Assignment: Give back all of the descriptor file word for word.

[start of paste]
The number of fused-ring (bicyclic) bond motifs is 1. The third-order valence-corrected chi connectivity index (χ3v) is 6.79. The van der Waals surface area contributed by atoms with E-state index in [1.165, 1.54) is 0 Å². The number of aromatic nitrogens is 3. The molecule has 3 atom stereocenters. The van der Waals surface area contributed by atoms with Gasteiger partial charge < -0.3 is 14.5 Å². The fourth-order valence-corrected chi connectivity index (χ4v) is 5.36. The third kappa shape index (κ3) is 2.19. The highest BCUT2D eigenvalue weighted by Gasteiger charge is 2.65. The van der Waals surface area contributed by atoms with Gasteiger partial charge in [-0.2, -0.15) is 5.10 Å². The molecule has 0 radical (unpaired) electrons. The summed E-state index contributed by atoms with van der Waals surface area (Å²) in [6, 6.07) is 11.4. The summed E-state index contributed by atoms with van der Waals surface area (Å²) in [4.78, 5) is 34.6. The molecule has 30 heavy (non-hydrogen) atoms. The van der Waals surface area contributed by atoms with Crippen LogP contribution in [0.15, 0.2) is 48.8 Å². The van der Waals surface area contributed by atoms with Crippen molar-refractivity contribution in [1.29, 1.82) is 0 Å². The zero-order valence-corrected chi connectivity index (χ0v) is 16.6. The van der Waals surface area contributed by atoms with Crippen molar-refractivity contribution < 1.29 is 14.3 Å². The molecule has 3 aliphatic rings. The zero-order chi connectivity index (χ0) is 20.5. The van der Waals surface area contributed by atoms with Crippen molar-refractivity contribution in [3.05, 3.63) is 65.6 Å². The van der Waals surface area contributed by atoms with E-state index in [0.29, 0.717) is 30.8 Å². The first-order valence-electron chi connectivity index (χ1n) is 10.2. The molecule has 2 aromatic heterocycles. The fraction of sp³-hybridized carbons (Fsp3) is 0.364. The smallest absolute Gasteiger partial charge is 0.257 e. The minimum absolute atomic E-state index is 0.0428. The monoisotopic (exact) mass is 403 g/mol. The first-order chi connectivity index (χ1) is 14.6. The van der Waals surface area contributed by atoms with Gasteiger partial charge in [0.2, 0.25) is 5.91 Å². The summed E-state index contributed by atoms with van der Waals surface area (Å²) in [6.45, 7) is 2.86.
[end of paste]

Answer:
The number of fused-ring (bicyclic) bond motifs is 1. The third-order valence-corrected chi connectivity index (χ3v) is 6.79. The van der Waals surface area contributed by atoms with E-state index in [1.165, 1.54) is 0 Å². The number of aromatic nitrogens is 3. The molecule has 3 atom stereocenters. The van der Waals surface area contributed by atoms with Gasteiger partial charge < -0.3 is 14.5 Å². The fourth-order valence-corrected chi connectivity index (χ4v) is 5.36. The third kappa shape index (κ3) is 2.19. The highest BCUT2D eigenvalue weighted by Gasteiger charge is 2.65. The van der Waals surface area contributed by atoms with Gasteiger partial charge in [-0.2, -0.15) is 5.10 Å². The molecule has 0 radical (unpaired) electrons. The summed E-state index contributed by atoms with van der Waals surface area (Å²) in [6, 6.07) is 11.4. The summed E-state index contributed by atoms with van der Waals surface area (Å²) in [4.78, 5) is 34.6. The molecule has 30 heavy (non-hydrogen) atoms. The van der Waals surface area contributed by atoms with Crippen LogP contribution in [0.15, 0.2) is 48.8 Å². The van der Waals surface area contributed by atoms with Crippen molar-refractivity contribution in [1.29, 1.82) is 0 Å². The zero-order valence-corrected chi connectivity index (χ0v) is 16.6. The van der Waals surface area contributed by atoms with Crippen molar-refractivity contribution < 1.29 is 14.3 Å². The molecule has 3 aliphatic rings. The zero-order chi connectivity index (χ0) is 20.5. The van der Waals surface area contributed by atoms with Crippen molar-refractivity contribution in [3.05, 3.63) is 65.6 Å². The van der Waals surface area contributed by atoms with E-state index in [0.29, 0.717) is 30.8 Å². The first-order valence-electron chi connectivity index (χ1n) is 10.2. The molecule has 2 aromatic heterocycles. The fraction of sp³-hybridized carbons (Fsp3) is 0.364. The smallest absolute Gasteiger partial charge is 0.257 e. The minimum absolute atomic E-state index is 0.0428. The monoisotopic (exact) mass is 403 g/mol. The first-order chi connectivity index (χ1) is 14.6. The van der Waals surface area contributed by atoms with Gasteiger partial charge in [0.2, 0.25) is 5.91 Å². The summed E-state index contributed by atoms with van der Waals surface area (Å²) in [6.45, 7) is 2.86.